LANSING, Mich. (WLNS) — The US Justice Department has reached a settlement agreement with the City of Lansing, ending a religious accommodation and retaliation lawsuit.

According to the Justice Dept., the lawsuit said that the city violated Title VII of the Civil Rights Act of 1964, after discriminating and retaliating against a former detention officer with the Lansing Police Department.

According to the suit, former detention officer Sylvia Coleman was fired when she told the City of Lansing that she could not work a shift that would take place between sunset Friday and sunset Saturday.

Coleman is a Seventh-Day Adventist, who observes the time between sunset Friday and sunset Saturday as the Sabbath.

The suit also alleges that after the Saturday shift, the City of Lansing failed to accommodate Coleman, and failed to prove that accommodating Coleman would cause undue hardship for the operation.

The amended complaint alleged that Coleman informed the city of her religious observance during the application process.

The department’s complaint asserted that instead of attempting to accommodate Coleman’s religious observance, which is legally required, the city fired her.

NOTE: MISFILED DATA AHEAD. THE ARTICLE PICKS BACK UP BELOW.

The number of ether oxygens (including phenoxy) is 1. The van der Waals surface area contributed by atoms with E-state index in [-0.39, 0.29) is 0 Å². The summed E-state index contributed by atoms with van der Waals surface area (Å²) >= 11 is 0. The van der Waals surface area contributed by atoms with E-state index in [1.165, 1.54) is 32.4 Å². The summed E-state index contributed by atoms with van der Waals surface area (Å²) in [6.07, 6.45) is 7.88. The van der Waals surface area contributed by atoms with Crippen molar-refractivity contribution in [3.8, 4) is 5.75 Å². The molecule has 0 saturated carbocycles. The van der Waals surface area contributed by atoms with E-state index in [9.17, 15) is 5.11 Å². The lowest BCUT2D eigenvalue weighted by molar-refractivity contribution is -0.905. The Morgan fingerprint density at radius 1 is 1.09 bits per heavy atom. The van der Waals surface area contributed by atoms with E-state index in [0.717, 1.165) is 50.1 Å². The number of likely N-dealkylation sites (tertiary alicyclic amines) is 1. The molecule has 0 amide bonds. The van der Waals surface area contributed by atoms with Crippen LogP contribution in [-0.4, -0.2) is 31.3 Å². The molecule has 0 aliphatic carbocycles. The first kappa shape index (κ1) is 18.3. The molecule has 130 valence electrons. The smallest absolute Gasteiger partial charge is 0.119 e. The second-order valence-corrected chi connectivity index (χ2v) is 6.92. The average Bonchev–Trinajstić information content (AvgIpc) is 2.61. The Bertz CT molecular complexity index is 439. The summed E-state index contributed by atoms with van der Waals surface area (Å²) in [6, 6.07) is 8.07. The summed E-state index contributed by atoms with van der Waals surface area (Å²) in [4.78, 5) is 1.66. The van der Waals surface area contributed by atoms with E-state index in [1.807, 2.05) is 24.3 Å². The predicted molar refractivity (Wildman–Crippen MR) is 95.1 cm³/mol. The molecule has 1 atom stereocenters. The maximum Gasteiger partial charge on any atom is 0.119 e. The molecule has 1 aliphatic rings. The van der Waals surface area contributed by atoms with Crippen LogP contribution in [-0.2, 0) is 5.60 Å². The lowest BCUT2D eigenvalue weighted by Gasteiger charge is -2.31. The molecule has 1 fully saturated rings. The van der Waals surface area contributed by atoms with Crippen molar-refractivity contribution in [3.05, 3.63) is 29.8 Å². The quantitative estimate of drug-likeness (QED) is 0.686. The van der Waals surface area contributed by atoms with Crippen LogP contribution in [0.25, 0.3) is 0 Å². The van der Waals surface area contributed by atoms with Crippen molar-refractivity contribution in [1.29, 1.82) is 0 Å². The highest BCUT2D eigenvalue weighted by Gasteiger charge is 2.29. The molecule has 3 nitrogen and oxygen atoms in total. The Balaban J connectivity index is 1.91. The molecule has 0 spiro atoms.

The amended complaint further alleged that the city retaliated against Coleman by filing a counterclaim against her because she intervened in the lawsuit.

Under the consent decree’s terms, the city will submit to the department for approval religious accommodation and retaliation policies as well as proposed training on these policies.

Additionally, the city will pay Coleman $50,000 in backpay and compensatory damages.

“This lawsuit and consent decree demonstrate the department’s commitment to ensuring that all employees are protected from religious discrimination in the workplace,” said Assistant Attorney General Kristen Clarke. “With this consent decree, the city of Lansing will undertake actions necessary to protect the religious rights of employees in the workplace.”